WIJE YE WAEDENE J.—Ramalingam and Hair.
1944Present: Wijeyewardene J.RAMALINGAM, Appellant, and NAIR, Respondent.
862—M. C., Point Pedro, 3,748.
Theft-—Wrongfulgain and wrongfulloss—Unlawfullykeeping a person
entitled to property out of its possession—Penal Code, s. 22.
The accused was the member of aMahaJana Sabhatheobjectof
which was to prevent the members of his caste from working in the fields ofthe Vellala caste. The complainant, who was not a member of the Sabhaworked in the fields of a Vellala man, whereupon the accused and someothers went to the house of the complainantand orderedhimto paya
fine of Es. 25. When^ the complainant refused to make the payment,the accused entered his house, took Ks. 25 from a box and went away.
Held, that the accused was guilty oftheft,as he tookthemoneyby
unlawful means with the intention ofkeepingthe personentitled toit
out of its possession.
A PPEAL from a conviction by the Magistrate of Point Pedro.
N. Nadarajah, K.C. (with him H. Wanigatunge), for the accused,appellant.
G. P. A. Silva, C.C., for the Crown, respondent.
Cur. adv. vult.
October 25^ 1944. Wijeyewardene J.—
The accused was convicted on a charge of theft of Rs. 25 and sentencedto undergo one month’s simple imprisonment and pay a fine of Rs. 75.
The accused is married to a daughter of a step-brother of Vinasitambyfrom whose possession the money was taken. The accused and Vinasi-tamby live at Uduthurai where a Maha Jana Sabha was formed, composedof members of their caste. One of the objects of the Sabha was to preventmembers of that caste from cultivating the fields of the Vellalas. Theaccused was a member of the Sabha, but not Vinasitamby. In March lastVinasitamby worked the field of a Vellala man. Shortly afterwards, theaccused went to the house of Vinasitamby with four others, one of whomquestioned Vinasitamby why he worked for a Vellala man. Vinasi-tamby replied that he did not want the permission of anyone to do suchwork, when those who accompanied the accused “ dragged (Vinasitamby)to go to the Committee of the Maha Jana Sabha ”. Vinasitamby refusedto go and “ lay on the ground The accused, thereupon, orderedVinasitamby to pay a “ fine ” of Rs. 25 to the Sabha. . When Vinasitambv
WTJEYEWAUDENE J.—Ramalingam and Nair.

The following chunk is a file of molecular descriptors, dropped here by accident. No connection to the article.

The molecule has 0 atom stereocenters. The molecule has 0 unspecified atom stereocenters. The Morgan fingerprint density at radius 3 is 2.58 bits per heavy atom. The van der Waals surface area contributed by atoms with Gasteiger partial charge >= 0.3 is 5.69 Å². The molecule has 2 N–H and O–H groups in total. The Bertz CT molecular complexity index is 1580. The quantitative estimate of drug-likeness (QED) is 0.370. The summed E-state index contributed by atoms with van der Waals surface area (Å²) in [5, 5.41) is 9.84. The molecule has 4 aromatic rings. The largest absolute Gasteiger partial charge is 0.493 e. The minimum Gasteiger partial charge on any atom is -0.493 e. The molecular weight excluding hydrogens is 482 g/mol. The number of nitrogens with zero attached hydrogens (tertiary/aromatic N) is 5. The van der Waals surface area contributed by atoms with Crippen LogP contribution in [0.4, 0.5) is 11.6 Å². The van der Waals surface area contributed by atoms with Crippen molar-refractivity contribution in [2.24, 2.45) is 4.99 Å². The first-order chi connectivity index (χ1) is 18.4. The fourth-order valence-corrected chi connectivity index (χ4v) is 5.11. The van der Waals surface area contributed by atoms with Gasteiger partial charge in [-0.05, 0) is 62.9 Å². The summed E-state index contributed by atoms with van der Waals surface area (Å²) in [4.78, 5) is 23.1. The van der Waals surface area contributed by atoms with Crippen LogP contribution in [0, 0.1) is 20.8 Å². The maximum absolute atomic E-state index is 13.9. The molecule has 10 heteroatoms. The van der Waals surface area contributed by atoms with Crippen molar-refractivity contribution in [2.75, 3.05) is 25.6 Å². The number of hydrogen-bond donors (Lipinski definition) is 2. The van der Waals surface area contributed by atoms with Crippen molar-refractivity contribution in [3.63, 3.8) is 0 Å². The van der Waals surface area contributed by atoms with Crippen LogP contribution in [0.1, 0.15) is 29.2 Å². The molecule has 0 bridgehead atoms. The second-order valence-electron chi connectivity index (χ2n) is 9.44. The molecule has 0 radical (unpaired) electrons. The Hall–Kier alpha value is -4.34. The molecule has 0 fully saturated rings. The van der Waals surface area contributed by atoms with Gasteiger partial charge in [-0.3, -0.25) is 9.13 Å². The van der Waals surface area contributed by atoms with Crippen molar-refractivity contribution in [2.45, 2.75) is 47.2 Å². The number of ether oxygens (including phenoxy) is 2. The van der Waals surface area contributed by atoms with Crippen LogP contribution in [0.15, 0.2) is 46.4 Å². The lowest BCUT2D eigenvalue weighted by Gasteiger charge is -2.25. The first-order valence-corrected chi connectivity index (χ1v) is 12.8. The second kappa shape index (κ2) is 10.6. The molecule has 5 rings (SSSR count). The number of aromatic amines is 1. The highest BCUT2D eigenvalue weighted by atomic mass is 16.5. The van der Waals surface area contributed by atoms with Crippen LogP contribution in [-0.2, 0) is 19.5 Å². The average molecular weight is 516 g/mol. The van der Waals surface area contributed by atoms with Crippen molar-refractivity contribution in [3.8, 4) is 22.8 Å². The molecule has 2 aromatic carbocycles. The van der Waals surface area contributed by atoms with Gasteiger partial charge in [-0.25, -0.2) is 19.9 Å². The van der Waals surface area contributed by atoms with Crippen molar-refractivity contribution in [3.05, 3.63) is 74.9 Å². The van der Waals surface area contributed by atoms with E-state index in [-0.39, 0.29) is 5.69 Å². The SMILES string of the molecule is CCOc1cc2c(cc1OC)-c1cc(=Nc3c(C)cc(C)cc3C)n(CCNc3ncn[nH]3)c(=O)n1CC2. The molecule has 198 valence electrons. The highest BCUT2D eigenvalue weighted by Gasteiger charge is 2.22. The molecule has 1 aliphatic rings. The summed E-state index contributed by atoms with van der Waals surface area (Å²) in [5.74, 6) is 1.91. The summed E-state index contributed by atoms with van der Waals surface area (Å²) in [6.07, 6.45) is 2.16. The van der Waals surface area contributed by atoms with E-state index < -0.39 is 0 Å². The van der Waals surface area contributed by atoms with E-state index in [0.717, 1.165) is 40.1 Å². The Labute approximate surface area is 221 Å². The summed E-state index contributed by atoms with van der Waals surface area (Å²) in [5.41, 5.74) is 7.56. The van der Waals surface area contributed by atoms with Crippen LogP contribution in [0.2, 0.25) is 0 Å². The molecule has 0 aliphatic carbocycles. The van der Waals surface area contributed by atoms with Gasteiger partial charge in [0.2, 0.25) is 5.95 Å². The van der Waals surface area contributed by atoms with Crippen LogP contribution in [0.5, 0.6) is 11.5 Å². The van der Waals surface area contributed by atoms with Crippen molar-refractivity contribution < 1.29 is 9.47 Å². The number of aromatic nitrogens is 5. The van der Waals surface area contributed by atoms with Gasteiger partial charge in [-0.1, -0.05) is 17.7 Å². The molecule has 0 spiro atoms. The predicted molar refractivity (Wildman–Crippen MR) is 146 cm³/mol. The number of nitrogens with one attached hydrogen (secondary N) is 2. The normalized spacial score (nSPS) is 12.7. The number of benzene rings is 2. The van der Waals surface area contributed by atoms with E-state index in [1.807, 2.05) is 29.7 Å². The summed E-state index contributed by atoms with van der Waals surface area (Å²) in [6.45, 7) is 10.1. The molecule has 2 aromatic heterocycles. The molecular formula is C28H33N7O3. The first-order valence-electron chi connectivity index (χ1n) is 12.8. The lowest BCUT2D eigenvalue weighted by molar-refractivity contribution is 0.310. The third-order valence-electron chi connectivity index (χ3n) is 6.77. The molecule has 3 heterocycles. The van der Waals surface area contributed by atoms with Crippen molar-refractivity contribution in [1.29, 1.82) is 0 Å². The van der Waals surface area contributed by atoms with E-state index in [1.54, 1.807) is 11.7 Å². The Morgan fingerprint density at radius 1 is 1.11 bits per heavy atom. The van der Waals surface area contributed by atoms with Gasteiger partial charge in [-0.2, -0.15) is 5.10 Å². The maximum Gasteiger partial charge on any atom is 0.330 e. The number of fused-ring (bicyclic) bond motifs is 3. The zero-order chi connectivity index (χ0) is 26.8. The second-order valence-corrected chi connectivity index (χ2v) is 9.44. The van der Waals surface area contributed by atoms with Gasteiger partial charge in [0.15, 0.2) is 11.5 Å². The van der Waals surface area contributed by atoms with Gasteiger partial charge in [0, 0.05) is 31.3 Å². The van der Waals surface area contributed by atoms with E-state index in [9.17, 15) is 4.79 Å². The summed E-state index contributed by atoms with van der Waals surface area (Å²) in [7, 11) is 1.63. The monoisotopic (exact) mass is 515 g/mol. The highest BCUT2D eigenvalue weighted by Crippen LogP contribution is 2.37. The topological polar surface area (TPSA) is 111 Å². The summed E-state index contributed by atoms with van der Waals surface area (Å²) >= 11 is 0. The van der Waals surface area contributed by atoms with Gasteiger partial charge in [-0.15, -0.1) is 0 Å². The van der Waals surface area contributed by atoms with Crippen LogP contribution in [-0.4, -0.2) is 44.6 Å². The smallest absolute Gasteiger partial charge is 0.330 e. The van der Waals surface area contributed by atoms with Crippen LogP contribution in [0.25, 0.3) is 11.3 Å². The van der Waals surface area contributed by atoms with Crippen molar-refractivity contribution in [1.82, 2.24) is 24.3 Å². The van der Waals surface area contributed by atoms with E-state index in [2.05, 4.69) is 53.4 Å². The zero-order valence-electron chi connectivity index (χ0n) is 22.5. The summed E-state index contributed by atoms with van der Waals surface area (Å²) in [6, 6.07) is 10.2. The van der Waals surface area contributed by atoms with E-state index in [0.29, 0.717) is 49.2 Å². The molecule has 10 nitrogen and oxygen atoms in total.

refused to make the payment, accused entered the house of Vinasitambyand took Rs. 25 out of a box and went away saying “ I am taking Rs. 25and you can do what you like
The Magistrate has found the facts, as stated above, proved by theevidence of Vinasitamby and his witnesses. That evidence standsuncontradicted, as no evidence was called by the defence. I see noreason to interfere with the Magistrate’s finding on the facts.
The Counsel for the accused argued in appeal that a charge of theftwas not maintainable on those facts and relied on Ponnu v. Sinnatambiet al.1 and Gunasekera v. Solomon et al2. The Crown Counsel submittedthat, in any event, the accused could have been convicted of criminalmisappropriation and invited my attention to Haniffa v. Salim 3.
I would approach the consideration of this question of law by examiningthe relevant provisions of the Penal Code without the aid of the decisionscited by Counsel. Section 366 enacts—
“ Whoever, intending to take dishonestly any movable propertyout of the possession of any person without that person’s consent,moves that property in order to such taking, is said to commit theft ”.According to that definition there are five elements which are necessaryand sufficient to constitute the offence of theft. They are—
Dishonest intention to take property;
The property being movable property;
The taking out of the possession of another person;
The taking being without the consent of the person in possession;
The removal of the property in order to accomplish the taking of it.
It is not disputed that the last four elements mentioned above arepresent in this case. The only question is whether the accused had adishonest intention. The answer to this question involves a considera-tion of sections 21 and 22 of the Code.
Section 22 defines “ dishonestly ” in terms of “ wrongful gain ” and“ wrongful loss ” while sub-sections 1 and 2 of section 21 define “ wrong-ful ” and sub-sections 3 and 4 define “ gain ” and “ loss ” occurring in“ wrongful gain ” and “ wrongful loss ”.
Section 22 reads—
“ Whoever does anything with the intention of causing wrongfulgain to one person, or wrongful loss to another person, is said to do thatthing dishonestly ”.
Section 21 reads—
“ Wrongful gain is gain by unlawful means of property to which
the person gaining is not legally entitled ”.
“ Wrongful loss is the loss by unlawful means of property to
which the person losing it is legally entitled
“A person is said to gain wrongfully when such person retainswrongfully, as well as when such person acquires ■wrongfully